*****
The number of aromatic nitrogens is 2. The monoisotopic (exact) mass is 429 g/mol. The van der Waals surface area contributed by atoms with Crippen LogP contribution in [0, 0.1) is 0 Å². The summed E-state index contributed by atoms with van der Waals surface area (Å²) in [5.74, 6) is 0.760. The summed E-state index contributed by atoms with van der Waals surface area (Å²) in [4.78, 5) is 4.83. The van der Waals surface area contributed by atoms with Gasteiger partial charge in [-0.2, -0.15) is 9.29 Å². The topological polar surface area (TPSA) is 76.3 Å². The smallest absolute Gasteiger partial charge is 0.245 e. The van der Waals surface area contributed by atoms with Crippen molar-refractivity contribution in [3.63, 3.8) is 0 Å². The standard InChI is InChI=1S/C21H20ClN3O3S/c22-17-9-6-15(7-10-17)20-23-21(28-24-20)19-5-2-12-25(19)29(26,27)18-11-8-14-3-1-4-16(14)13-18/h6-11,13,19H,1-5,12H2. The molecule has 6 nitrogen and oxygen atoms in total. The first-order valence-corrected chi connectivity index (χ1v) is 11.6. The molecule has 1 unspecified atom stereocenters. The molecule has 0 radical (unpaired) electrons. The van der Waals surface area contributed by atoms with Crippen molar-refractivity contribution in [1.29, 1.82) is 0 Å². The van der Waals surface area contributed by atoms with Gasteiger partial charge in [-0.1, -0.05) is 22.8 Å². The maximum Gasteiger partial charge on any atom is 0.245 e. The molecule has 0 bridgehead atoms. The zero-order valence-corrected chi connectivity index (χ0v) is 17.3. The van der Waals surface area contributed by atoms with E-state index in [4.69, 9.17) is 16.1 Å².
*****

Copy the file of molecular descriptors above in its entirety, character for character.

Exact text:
The number of aromatic nitrogens is 2. The monoisotopic (exact) mass is 429 g/mol. The van der Waals surface area contributed by atoms with Crippen LogP contribution in [0, 0.1) is 0 Å². The summed E-state index contributed by atoms with van der Waals surface area (Å²) in [5.74, 6) is 0.760. The summed E-state index contributed by atoms with van der Waals surface area (Å²) in [4.78, 5) is 4.83. The van der Waals surface area contributed by atoms with Gasteiger partial charge in [-0.2, -0.15) is 9.29 Å². The topological polar surface area (TPSA) is 76.3 Å². The smallest absolute Gasteiger partial charge is 0.245 e. The van der Waals surface area contributed by atoms with Crippen molar-refractivity contribution in [3.63, 3.8) is 0 Å². The standard InChI is InChI=1S/C21H20ClN3O3S/c22-17-9-6-15(7-10-17)20-23-21(28-24-20)19-5-2-12-25(19)29(26,27)18-11-8-14-3-1-4-16(14)13-18/h6-11,13,19H,1-5,12H2. The molecule has 6 nitrogen and oxygen atoms in total. The first-order valence-corrected chi connectivity index (χ1v) is 11.6. The molecule has 1 unspecified atom stereocenters. The molecule has 0 radical (unpaired) electrons. The van der Waals surface area contributed by atoms with Crippen molar-refractivity contribution in [1.29, 1.82) is 0 Å². The van der Waals surface area contributed by atoms with Gasteiger partial charge in [-0.1, -0.05) is 22.8 Å². The maximum Gasteiger partial charge on any atom is 0.245 e. The molecule has 0 bridgehead atoms. The zero-order valence-corrected chi connectivity index (χ0v) is 17.3. The van der Waals surface area contributed by atoms with E-state index in [4.69, 9.17) is 16.1 Å².